Scouts flock to Prague from around the globe
The Central European Jamboree, a traditional 10-day event primarily for scouts from the Visegrad countries, has returned to Prague after eight years. It had its opening ceremony at the Prague Exhibition Grounds by Stromovka park on Tuesday evening.
Although the majority of the more than one thousand young scouts attending this year’s 15th edition of the jamboree are from Europe, primarily the Visegrad countries, Barbora Trojak, spokeswoman for the scouting organization, says that people have come from 23 countries all around the world:
“This year we have scouts coming from Israel and from Ukraine. We can see at these gatherings that scouting is our universal language – even if we’re all from different countries, we have this thing in common, which is wonderful. It allows us to overcome language and other barriers.”
For the next week and a half, Prague's Stromovka park will be full of tents. Over the course of three days, volunteers turned the site at the Prague Exhibition Grounds into a scout camp, complete with cafes, a museum, and a teahouse. The camp is in the same place where, in 1931, 15,000 scouts from all over Europe gathered for a similar event, to celebrate 20 years of Czechoslovak scouting.
“The interesting thing is that we are now standing on the path that is in one of the historical photos we have from 1931. This exact path is photographed there and there are tents all around it just like now.”
Upon their arrival in Prague in 1931, the participants went to Prague Castle, where they were welcomed by the first Czechoslovak president, Tomáš Garrigue Masaryk, who spoke to the young people and praised the ideas and thoughts of scouting in his opening speech.
Not only is that event considered to be one of the biggest and most significant events in the history of Czech scouting, but it also established the tradition of similar scout meetings. Known today as the Central European Jamboree, it was officially revitalised in 1997, and since 2004 has taken place every other year. The organization of the event rotates between Czechia, Slovakia, Poland and Hungary, with Czechia last hosting it in 2014.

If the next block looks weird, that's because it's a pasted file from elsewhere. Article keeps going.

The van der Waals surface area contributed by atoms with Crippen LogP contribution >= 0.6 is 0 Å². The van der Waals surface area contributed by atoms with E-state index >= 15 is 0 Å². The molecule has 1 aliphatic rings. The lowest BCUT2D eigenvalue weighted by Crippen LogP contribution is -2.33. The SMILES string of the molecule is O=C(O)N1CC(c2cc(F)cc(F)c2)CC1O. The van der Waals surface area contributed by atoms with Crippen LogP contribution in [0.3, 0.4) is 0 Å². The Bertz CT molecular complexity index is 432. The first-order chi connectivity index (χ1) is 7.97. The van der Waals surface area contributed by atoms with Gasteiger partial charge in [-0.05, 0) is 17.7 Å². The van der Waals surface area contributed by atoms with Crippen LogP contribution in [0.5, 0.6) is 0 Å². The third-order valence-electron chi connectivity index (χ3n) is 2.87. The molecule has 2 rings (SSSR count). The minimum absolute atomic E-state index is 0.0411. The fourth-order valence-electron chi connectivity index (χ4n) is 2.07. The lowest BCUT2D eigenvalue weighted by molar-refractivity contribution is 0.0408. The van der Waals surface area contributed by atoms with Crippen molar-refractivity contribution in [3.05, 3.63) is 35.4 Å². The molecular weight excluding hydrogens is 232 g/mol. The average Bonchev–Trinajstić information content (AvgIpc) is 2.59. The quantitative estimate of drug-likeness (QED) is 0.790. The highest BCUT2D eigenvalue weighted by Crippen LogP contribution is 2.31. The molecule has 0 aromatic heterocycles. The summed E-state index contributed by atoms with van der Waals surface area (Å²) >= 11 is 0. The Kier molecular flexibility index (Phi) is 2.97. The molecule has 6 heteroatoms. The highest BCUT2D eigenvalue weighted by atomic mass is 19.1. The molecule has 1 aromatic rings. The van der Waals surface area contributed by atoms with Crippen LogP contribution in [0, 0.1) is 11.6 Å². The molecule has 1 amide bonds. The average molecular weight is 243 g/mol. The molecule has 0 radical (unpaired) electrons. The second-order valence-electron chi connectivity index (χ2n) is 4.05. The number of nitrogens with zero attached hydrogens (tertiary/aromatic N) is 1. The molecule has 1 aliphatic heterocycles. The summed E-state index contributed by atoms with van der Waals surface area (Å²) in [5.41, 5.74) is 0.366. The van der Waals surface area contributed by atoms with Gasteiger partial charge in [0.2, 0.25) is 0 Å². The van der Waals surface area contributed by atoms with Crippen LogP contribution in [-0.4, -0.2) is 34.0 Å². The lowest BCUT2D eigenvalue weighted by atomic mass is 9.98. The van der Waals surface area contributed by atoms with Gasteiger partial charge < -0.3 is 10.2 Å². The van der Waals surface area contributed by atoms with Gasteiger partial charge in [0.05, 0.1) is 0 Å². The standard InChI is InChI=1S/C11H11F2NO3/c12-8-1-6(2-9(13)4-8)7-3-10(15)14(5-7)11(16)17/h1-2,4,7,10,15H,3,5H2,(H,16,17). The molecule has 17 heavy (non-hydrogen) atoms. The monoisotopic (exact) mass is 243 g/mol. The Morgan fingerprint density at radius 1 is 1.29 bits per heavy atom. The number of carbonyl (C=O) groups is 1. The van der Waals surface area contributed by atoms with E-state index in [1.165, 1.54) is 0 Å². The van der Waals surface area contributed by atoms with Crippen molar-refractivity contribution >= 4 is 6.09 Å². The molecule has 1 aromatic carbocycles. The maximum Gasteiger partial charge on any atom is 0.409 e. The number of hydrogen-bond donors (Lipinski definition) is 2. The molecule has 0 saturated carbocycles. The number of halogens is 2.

This year’s event promises sports and skills days, mass field games, and a procession through the capital.
“One of the days we’ll have the traditional parade, starting at Vystavište and finishing at Letná. We’ll all be in traditional costumes and carrying flags and banners with the names of our countries or towns. So I’m really looking forward to that, it will be really colourful.”
The main purpose of the gathering is to connect young people aged between 14 and 17 from all over the world and to establish new friendships, regardless of nationality or language.
This has certainly not been lost on these two young Czech attendees, who spoke to Czech Radio.
“I had never been to an international event, so I wanted to experience what it was like.”
“I would like to meet some scouts from other countries, so that we can get to know each other better and write letters to each other.”
And, as Barbora Trojak adds, the idea is also for them to leave feeling inspired.
“The point is that they will leave richer, and that's about new contacts, new friends and new relationships. But also about inspiration: they will try activities that they don't do at home, that they don't know and can bring something back to their scout groups at home. And also for them to have an experience – because this is most likely one of their first meetings with the wider scout family.”